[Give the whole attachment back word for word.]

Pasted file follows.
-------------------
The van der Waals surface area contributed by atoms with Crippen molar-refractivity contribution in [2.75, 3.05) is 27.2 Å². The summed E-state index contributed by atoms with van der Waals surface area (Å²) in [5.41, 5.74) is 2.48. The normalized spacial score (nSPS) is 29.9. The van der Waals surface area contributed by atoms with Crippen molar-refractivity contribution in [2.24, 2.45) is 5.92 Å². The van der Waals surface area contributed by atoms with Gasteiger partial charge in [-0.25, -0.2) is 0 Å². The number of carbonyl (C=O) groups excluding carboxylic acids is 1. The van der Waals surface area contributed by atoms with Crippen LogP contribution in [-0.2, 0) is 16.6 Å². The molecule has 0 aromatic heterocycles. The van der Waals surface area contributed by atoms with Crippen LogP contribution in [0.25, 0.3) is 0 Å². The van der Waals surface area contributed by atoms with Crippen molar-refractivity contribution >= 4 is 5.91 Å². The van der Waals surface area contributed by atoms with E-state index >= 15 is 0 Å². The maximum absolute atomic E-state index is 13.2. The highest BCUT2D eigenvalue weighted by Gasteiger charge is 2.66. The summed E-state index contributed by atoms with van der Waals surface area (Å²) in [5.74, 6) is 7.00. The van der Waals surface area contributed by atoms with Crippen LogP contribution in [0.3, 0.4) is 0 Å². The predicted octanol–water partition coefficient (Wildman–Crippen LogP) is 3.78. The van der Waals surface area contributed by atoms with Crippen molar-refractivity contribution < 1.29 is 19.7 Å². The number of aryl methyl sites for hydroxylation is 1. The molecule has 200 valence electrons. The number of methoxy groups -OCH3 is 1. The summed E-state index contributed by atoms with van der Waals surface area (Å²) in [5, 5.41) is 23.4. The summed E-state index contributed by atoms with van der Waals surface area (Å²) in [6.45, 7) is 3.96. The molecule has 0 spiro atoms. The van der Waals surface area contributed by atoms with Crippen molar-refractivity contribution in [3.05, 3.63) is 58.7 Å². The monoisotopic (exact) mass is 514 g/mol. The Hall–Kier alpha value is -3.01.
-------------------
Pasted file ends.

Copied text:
The van der Waals surface area contributed by atoms with Crippen molar-refractivity contribution in [2.75, 3.05) is 27.2 Å². The summed E-state index contributed by atoms with van der Waals surface area (Å²) in [5.41, 5.74) is 2.48. The normalized spacial score (nSPS) is 29.9. The van der Waals surface area contributed by atoms with Crippen molar-refractivity contribution in [2.24, 2.45) is 5.92 Å². The van der Waals surface area contributed by atoms with Gasteiger partial charge in [-0.25, -0.2) is 0 Å². The number of carbonyl (C=O) groups excluding carboxylic acids is 1. The van der Waals surface area contributed by atoms with Crippen LogP contribution in [-0.2, 0) is 16.6 Å². The molecule has 0 aromatic heterocycles. The van der Waals surface area contributed by atoms with Crippen LogP contribution in [0.25, 0.3) is 0 Å². The van der Waals surface area contributed by atoms with Crippen molar-refractivity contribution >= 4 is 5.91 Å². The van der Waals surface area contributed by atoms with E-state index >= 15 is 0 Å². The maximum absolute atomic E-state index is 13.2. The highest BCUT2D eigenvalue weighted by Gasteiger charge is 2.66. The summed E-state index contributed by atoms with van der Waals surface area (Å²) in [5.74, 6) is 7.00. The van der Waals surface area contributed by atoms with Crippen LogP contribution in [0.3, 0.4) is 0 Å². The predicted octanol–water partition coefficient (Wildman–Crippen LogP) is 3.78. The van der Waals surface area contributed by atoms with Crippen molar-refractivity contribution < 1.29 is 19.7 Å². The number of aryl methyl sites for hydroxylation is 1. The molecule has 200 valence electrons. The number of methoxy groups -OCH3 is 1. The summed E-state index contributed by atoms with van der Waals surface area (Å²) in [5, 5.41) is 23.4. The summed E-state index contributed by atoms with van der Waals surface area (Å²) in [6.45, 7) is 3.96. The molecule has 0 spiro atoms. The van der Waals surface area contributed by atoms with Crippen molar-refractivity contribution in [3.05, 3.63) is 58.7 Å². The monoisotopic (exact) mass is 514 g/mol. The Hall–Kier alpha value is -3.01.